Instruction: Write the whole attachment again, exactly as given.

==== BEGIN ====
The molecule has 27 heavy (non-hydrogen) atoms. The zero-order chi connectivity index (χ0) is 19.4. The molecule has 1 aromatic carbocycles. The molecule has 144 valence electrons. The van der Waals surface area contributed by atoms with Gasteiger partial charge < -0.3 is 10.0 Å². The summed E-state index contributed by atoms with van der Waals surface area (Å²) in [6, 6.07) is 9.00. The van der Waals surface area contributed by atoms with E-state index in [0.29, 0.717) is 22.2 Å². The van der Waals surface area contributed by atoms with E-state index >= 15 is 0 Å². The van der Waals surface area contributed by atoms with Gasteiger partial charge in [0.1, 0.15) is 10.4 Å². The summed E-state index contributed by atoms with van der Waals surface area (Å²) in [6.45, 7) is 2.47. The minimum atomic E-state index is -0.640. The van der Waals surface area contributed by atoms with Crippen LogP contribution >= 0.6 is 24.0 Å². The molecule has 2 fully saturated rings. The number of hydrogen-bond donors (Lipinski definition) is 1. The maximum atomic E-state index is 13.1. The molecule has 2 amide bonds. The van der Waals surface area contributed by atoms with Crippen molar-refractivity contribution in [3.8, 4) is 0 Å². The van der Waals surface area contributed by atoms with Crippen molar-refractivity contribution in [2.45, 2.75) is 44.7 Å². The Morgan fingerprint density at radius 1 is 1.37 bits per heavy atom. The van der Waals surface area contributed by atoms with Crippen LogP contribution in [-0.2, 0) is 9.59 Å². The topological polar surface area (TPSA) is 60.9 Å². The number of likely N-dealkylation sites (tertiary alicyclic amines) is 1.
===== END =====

The molecule has 27 heavy (non-hydrogen) atoms. The zero-order chi connectivity index (χ0) is 19.4. The molecule has 1 aromatic carbocycles. The molecule has 144 valence electrons. The van der Waals surface area contributed by atoms with Gasteiger partial charge < -0.3 is 10.0 Å². The summed E-state index contributed by atoms with van der Waals surface area (Å²) in [6, 6.07) is 9.00. The van der Waals surface area contributed by atoms with E-state index in [0.29, 0.717) is 22.2 Å². The van der Waals surface area contributed by atoms with E-state index >= 15 is 0 Å². The van der Waals surface area contributed by atoms with Gasteiger partial charge in [0.1, 0.15) is 10.4 Å². The summed E-state index contributed by atoms with van der Waals surface area (Å²) in [6.45, 7) is 2.47. The minimum atomic E-state index is -0.640. The van der Waals surface area contributed by atoms with Crippen LogP contribution >= 0.6 is 24.0 Å². The molecule has 2 fully saturated rings. The number of hydrogen-bond donors (Lipinski definition) is 1. The maximum atomic E-state index is 13.1. The molecule has 2 amide bonds. The van der Waals surface area contributed by atoms with Crippen molar-refractivity contribution in [3.8, 4) is 0 Å². The van der Waals surface area contributed by atoms with Crippen molar-refractivity contribution in [2.45, 2.75) is 44.7 Å². The Morgan fingerprint density at radius 1 is 1.37 bits per heavy atom. The van der Waals surface area contributed by atoms with Crippen LogP contribution in [-0.2, 0) is 9.59 Å². The topological polar surface area (TPSA) is 60.9 Å². The number of likely N-dealkylation sites (tertiary alicyclic amines) is 1.